~Ahn ST, Monafo WW, Mustoe TA.

~Department of Surgery, Washington University School of Medicine, St Louis, MO.

~Arch Surg. 1991 Apr;126(4):499-504.


We studied the effects of a silicone gel bandage that was worn for at least 12 hours daily on the resolution of hypertrophic burn scar. In a second cohort, the prevention of hypertrophic scar formation in fresh surgical incisions by this bandage was also evaluated. In 19 patients with hypertrophic burn scars, elasticity of the scars was quantitated serially with the use of an elastometer. An adjacent or mirror-image hypertrophic burn scar served as a control.

Scar elasticity was increased after both 1 and 2 months compared with that in controls. There was corresponding improvement clinically that persisted for at least 6 months. In the other cohort, scar volume changes in 21 surgical incisions were measured before and after 1 and 2 months. Gel-treated incisions gained less volume than control incisions after both intervals. Clinical assessment corroborated this quantitative demonstration of a decrement in scar volume. We concluded that topical silicone gel is efficacious, both in the prevention and in the treatment of hypertrophic scar.

~Kim, Sukwha M.D., Ph.D.; Choi, Tae Hyun M.D., Ph.D.; Liu, Wei M.D., Ph.D.; Ogawa, Rei M.D., Ph.D.; Suh, Jeong Seok M.D.; Mustoe, Thomas A. M.D.
~Plastic and Reconstructive Surgery: December 2013 - Volume 132 - Issue 6 - p 1580–1589

DOI: 10.1097/PRS.0b013e3182a8070c


Following injury, Asian skin has a tendency towards hyperpigmentation and scar formation, and therefore the prevention of scarring is particularly important in Asian patients. Since the publication of an International Clinical Recommendation on Scar Management in 2002, there have been numerous publications in the field of scar management. Advances in understanding scar formation have also led to the introduction of new treatments as well as a better understanding of established therapeutic options.


A literature search for abstracts, clinical trials and meta-analyses evaluating scar prevention and treatment was performed using PubMed and the Cochrane Database of Systematic Reviews. Based on this data a panel of experts formulated treatment recommendations for Asian patients.


Following surgery, scar prevention should be initiated in all Asian patients due to the high risk of poor scars. There is strong evidence for the efficacy of silicone-based products, and due to their ease of use, they can be considered first-line therapy. Silicone gel (versus silicone gel sheets) products have demonstrated efficacy. For patients who fail to respond to first-line therapy, intralesional steroid injections, radiation therapy, and intralesional 5-fluorouracil injections have achieved widespread acceptance. Laser treatments have been increasingly used, although the evidence remains largely anecdotal without a clear consensus on optimal wavelength or amount of energy. Surgical approaches have increased in sophistication with recognition of the impact that tension has on scar formation.


Updated scar management recommendations will benefit practitioners making decisions regarding optimal, evidence-based treatment strategies for their patients.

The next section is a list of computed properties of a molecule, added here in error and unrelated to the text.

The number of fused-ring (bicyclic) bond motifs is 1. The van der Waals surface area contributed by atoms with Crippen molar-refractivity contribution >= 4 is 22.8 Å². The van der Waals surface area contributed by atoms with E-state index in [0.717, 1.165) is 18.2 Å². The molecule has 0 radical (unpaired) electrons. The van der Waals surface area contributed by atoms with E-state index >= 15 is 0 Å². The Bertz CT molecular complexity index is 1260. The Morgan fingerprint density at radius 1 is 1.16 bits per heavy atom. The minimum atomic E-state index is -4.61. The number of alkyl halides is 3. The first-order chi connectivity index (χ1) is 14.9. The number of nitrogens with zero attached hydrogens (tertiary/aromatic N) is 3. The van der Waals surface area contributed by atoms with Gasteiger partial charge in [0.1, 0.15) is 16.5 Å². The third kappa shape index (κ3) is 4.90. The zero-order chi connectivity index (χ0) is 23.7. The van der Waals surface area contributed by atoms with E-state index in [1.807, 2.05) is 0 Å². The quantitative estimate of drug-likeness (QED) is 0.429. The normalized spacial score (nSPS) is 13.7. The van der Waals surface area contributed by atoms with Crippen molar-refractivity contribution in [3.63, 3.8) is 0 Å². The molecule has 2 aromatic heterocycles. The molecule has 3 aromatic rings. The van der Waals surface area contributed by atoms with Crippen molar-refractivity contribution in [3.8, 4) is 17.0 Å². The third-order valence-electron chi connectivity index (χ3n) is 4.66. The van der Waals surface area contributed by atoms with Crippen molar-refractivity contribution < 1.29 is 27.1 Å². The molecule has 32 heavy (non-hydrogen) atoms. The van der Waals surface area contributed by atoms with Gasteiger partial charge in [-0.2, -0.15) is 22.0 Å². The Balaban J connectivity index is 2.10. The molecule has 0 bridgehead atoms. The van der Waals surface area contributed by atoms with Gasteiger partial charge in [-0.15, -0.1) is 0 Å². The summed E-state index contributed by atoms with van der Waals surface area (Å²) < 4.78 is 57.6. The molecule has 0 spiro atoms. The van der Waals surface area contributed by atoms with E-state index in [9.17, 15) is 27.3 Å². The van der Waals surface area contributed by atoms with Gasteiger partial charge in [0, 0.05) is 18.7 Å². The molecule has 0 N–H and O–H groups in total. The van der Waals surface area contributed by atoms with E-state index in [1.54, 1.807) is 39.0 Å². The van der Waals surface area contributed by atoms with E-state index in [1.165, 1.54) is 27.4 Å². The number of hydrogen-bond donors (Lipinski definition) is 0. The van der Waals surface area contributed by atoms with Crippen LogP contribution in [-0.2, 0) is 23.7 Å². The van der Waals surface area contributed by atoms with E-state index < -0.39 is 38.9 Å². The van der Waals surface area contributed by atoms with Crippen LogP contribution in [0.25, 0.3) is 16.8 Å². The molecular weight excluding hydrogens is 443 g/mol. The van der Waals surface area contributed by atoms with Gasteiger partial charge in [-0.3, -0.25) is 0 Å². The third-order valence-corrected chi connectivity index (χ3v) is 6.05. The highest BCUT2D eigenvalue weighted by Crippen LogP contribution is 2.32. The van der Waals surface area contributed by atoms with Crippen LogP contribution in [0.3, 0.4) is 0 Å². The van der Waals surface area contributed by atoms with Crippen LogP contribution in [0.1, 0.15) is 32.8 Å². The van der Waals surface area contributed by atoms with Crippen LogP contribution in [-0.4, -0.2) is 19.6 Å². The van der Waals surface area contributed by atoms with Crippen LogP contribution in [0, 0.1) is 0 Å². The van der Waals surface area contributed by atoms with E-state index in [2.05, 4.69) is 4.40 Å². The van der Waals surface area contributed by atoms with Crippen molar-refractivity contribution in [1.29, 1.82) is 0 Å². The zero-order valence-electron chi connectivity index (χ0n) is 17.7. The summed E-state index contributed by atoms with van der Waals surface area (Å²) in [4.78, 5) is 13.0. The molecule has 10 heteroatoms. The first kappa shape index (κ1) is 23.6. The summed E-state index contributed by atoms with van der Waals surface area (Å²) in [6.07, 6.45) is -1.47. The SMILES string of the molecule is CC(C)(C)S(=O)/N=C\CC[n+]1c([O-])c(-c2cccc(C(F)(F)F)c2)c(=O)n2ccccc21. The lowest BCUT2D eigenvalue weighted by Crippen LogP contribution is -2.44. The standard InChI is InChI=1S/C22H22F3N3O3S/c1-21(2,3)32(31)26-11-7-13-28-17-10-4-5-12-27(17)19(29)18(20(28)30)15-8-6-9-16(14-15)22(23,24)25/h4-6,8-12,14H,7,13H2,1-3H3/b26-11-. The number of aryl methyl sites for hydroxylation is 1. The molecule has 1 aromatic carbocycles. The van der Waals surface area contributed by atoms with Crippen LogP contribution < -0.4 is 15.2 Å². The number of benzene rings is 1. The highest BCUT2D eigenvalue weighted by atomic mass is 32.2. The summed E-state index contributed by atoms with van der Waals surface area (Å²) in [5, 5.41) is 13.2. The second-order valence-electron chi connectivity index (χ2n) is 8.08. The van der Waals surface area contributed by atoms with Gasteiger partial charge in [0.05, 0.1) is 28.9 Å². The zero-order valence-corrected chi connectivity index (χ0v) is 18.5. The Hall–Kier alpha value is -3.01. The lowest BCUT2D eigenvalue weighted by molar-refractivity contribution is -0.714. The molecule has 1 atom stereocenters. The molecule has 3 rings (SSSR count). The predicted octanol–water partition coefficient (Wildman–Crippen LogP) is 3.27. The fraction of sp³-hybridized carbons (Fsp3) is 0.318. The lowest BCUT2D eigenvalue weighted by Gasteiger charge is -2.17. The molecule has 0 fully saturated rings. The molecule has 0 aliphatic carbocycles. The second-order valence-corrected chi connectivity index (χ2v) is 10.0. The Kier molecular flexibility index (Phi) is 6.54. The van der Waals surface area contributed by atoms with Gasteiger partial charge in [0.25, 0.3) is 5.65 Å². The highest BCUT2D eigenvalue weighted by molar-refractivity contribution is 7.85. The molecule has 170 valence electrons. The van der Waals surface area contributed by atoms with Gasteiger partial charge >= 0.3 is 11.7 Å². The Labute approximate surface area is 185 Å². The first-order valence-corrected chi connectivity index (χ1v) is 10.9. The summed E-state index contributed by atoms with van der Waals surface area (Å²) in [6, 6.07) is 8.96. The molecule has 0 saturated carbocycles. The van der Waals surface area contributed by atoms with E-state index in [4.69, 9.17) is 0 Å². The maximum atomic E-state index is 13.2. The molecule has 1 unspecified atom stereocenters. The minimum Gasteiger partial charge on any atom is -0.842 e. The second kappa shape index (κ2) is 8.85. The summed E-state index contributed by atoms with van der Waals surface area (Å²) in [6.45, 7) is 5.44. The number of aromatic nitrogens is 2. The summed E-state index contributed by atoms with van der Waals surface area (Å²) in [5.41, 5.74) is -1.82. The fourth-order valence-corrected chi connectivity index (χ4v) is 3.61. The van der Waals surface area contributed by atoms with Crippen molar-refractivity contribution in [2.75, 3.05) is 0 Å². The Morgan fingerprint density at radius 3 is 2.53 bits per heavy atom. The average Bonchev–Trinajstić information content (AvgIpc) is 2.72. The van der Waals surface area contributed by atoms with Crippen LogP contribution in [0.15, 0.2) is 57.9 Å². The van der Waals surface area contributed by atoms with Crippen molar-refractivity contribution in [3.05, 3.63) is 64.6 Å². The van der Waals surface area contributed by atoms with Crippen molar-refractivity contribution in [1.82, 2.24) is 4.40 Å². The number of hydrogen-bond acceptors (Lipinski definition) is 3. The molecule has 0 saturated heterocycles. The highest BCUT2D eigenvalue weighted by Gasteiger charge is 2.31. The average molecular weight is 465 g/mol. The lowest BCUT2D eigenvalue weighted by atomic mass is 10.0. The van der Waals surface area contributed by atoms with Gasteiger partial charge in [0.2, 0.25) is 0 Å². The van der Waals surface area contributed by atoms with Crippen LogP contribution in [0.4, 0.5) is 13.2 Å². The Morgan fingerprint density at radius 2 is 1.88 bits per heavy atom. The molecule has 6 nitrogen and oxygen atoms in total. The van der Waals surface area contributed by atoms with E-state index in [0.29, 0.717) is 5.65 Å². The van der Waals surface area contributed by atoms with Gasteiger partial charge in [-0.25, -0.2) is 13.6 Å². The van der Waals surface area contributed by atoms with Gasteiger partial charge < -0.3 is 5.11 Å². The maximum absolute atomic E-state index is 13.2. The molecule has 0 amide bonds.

~R. James Koch, MD

~Wound Healing and Tissue Engineering Laboratory

~Division of Otolaryngology/Head and Neck Surgery, Stanford University Medical Center, Stanford, CA


Topical silicone gel has shown promise in the treatment of hypertrophic and keloid scars. Fibroblast specimens were cultured in serum-free media and exposed to silicone gel. Serial cell counts were performed and supernatants were collected for bFGF quantification by enzyme-linked immunosorbent assay (ELISA) at 24, 72, and 120 hours.

Statistically significant differences were observed in bFGF levels between treated and untreated normal fibroblasts were observed at 24, 72, and 120 hours after cell culture initiation.

These results suggest that silicone gel is responsible for increased bFGF levels in dermal fibroblasts. We postulate that silicone gel treats and prevents hypertrophic scar tissue, which contains histologically normal fibroblasts by modulating expression of growth factors such as bFGF.

~R. James Koch, MD
~Wound Healing and Tissue Engineering Laboratory
~Division of Otolaryngology/Head and Neck Surgery, Stanford University Medical Center, Stanford, CA.


~Kin Yoong Chan, M.R. C.S. Ed.
~Chee Lan Lu, B. Sc. Pharm.
~Syed Mohd Adeeb, MS
~Sathappan Somsaundaram, F.R.C.S.
~Mohd Nasari-Zahari, F.R.C.S. Kuala Lumpur, Malaysia


Hypertrophic scarring caused by sternotomy is prevalent among Asians. The effectiveness of silicone gel in scar prevention pay influences the decision of surgeons and patients regarding its routine use during the postoperative period.


The authors conducted a randomized, placebo-controlled, double-blind, prospective clinical trial. The susceptibility to scar development varied among patients; therefore, sternal would were divided into the upper half and lower half. Two types of coded gel prepared by an independent pharmacist were used on either half. Thus, selection and assessment biases and confounders were eliminated. Results: One hundred wounds in 50 patients were randomized into two arms, patients control, and 50 silicone gels. The median age was 61 years and there were 35 men and 16 women. Ethnic distribution was 28 Malays, 18 Chinese, and four Indians. No side effect caused by the silicone gel was noted. Ninety-eight percent of patients had moderate to good compliance. The incidence of sternotomy scar was 94 percent. At the third month postoperatively, the silicone gel wounds were scored lower when compared with the control wounds. The differences were statistically significant in all parameters, including pigmentation (p= 0.20), vascularity (p= 0.001), pliability (p= 0.001), height (p= 0.001), pain (p= 0.001), and itchiness (p= 0.02). Conclusions: The effect of silicone gel in the prevention of hypertrophic scar development in sternotomy wounds is promising. There are no side effects and patients’ compliance is satisfactory. This study may popularize the use of silicone gel in all types of surgery to minimize the formation of hypertrophic scars in the early postoperative period. (Plast. Reconstr. Surg. 116: 1013, 2005.)